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Assume the following:

You have to encrypt a file (ZIP-file) containing import information. This file should be password-protected and you want to leave yourself the password encrypted (on paper, maybe bury it somewhere in your yard, hide it behind the walls, you name it). How could you encrypt it so that you might be able to recover it? You might as well assume extreme situations like suffering a stroke (and recovering) or becoming enemy of the state and thus being pursued by government agencies. Apart from a secure physical location (six feet under) it should also be logically secured.

Some thoughts:

  • tabula recta might work -> how long could passwords be (more than 24 characters?)
  • the information to decrypt the password should be self-containing -> hinting to things only you yourself know or something similar
  • or does it make no difference if I buried a flash drive somewhere?

Thank you for your thoughts on this one.

Update 2017/12/31:

I checked the key sharing schemes article on Wikipedia. Actually this is slightly beyond the scope of my question - although I like the idea of splitting the key!

I am more concerned about proper encryption. I would really like to find a way to create a proper key and encrypt a password.

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Key management is always an issue, and you could write books about it.

I'd myself create two keys by splitting one off a normal symmetric key. This key I would print out on paper and store in a secure location such as a physical (fireproof) safe. I'd store the other part in another secure location, such as a bank, referring to the bank from the safe (you know where your own safe is, but will you remember the details of the bank?). To decrypt you can re-establish the key and then decrypt the password.

There are literally hundreds of other ways of accomplishing the same thing though. Which one is most secure depends on the situation and threats. In the end this is about balancing convenience and security. You can have a look at key sharing schemes to have some more ideas for splitting and securing keys. If security is a real issue you should be just using keys, no passwords - they are simply too easy to guess or too difficult to remember.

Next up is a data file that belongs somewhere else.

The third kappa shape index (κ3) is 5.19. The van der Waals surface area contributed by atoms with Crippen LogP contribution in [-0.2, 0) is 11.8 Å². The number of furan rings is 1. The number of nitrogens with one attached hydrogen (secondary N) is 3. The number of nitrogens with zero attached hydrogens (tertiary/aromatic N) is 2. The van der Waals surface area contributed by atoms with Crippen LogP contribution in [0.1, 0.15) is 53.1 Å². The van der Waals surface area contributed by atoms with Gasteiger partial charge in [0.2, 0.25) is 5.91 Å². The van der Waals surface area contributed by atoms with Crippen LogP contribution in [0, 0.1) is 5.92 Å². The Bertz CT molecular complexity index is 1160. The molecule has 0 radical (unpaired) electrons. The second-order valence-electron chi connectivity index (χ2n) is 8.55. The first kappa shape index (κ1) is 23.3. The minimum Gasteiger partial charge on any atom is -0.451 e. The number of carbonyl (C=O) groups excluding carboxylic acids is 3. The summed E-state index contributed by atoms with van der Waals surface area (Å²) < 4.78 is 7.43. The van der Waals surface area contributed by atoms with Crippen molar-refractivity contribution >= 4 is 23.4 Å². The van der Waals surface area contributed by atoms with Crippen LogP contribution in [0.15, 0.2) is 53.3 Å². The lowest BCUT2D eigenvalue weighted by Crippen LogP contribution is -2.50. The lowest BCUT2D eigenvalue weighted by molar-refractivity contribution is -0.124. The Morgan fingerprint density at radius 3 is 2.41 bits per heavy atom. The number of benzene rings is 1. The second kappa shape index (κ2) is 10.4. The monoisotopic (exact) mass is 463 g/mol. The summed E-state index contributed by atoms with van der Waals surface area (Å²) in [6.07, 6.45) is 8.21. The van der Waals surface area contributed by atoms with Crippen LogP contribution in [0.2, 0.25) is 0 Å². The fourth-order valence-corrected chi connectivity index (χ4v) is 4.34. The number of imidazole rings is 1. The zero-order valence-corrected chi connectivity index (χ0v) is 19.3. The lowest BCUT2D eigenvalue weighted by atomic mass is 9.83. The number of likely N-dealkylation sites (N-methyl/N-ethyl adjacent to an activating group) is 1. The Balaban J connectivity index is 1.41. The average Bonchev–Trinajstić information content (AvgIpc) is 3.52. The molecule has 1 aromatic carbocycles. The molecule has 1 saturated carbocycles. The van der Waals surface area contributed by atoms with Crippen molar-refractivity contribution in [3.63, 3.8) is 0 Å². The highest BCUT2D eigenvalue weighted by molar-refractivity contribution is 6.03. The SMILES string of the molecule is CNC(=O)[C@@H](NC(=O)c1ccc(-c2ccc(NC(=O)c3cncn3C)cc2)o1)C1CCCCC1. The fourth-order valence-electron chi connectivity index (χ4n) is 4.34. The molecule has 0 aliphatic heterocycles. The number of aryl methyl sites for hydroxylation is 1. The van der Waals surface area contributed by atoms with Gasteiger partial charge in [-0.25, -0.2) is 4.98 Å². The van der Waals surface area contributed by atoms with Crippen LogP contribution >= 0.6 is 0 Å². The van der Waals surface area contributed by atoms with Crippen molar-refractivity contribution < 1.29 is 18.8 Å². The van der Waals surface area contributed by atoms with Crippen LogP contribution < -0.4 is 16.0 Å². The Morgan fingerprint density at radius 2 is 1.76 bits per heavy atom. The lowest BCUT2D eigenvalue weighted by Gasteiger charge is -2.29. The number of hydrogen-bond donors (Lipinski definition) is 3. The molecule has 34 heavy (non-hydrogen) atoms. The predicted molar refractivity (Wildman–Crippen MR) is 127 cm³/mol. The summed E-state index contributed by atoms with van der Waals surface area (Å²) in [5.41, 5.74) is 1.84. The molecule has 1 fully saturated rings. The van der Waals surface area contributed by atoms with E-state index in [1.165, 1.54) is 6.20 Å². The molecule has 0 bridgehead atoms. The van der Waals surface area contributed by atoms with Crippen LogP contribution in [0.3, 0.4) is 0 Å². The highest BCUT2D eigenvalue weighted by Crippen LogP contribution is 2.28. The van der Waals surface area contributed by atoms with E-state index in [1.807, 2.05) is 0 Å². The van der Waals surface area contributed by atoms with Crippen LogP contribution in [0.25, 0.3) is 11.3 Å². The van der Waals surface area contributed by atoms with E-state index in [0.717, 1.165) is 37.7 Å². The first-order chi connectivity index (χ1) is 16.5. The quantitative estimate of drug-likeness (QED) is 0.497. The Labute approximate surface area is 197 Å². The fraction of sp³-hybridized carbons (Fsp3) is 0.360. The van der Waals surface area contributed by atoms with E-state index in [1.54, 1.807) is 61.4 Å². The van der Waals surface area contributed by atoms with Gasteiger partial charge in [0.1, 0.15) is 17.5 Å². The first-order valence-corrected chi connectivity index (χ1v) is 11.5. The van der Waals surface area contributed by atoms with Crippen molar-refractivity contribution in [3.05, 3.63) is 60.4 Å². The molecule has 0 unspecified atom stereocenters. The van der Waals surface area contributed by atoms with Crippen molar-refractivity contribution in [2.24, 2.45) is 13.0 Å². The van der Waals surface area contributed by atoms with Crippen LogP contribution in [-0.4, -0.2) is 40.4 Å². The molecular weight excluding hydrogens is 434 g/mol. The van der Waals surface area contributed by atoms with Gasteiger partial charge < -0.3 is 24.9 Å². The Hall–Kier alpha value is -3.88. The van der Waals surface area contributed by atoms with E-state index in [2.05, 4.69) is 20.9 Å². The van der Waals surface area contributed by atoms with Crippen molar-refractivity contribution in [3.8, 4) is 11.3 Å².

I'd not store the keys on flash - there is too much chance of it losing too much charge. Burying anything is not a good idea at all; somebody may accidentally or purposefully find it and with the amount of trash we generate, it will not be a great archeological find far into the future - please do not bury your electronics. Besides the chance of damage is just too likely when you bury anything.

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  • $\begingroup$ Thank you for your response. I will checkout key sharing schemes. $\endgroup$ – bash.d Dec 30 '17 at 18:12
  • $\begingroup$ I updated my question. I upvoted your response as a "thank you" - I believe there is no real answer though, what do you think? $\endgroup$ – bash.d Dec 31 '17 at 21:59
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A standard approach is to encrypt a file with a strong random unmemorable key and store the key elsewhere encrypted with a weaker yet memorable key.

Many password managers work this way, you have a random key encrypting the file store it in a password manager with a memorable (yet reasonable) password, further strengthened with a good Key derivation function.

you can go further and instead of a memorable password use a couple of password hint questions. This is obviously much weaker. But you could ask a few personal questions and use the answers to encrypt the key. If the encrypted key is kept secret with non cryptographic measures, like hiding the paper this may be a reasonable trade off between security and risk of losing the key.

I see no reasom to use weak pencil and paper ciphers. Even if you store the encrypted key and security questions on paper you can still type them in to a computer for decryption.

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Use the pencil-and-paper technique described here to split your password into 3 pieces. Hide the 3 pieces in different places. As long as you remember where you hid any 2 of the 3 pieces, you can reconstruct your password. If an attacker finds only 1 piece, it does him no good, and it doesn't hurt you either even if he destroys it.

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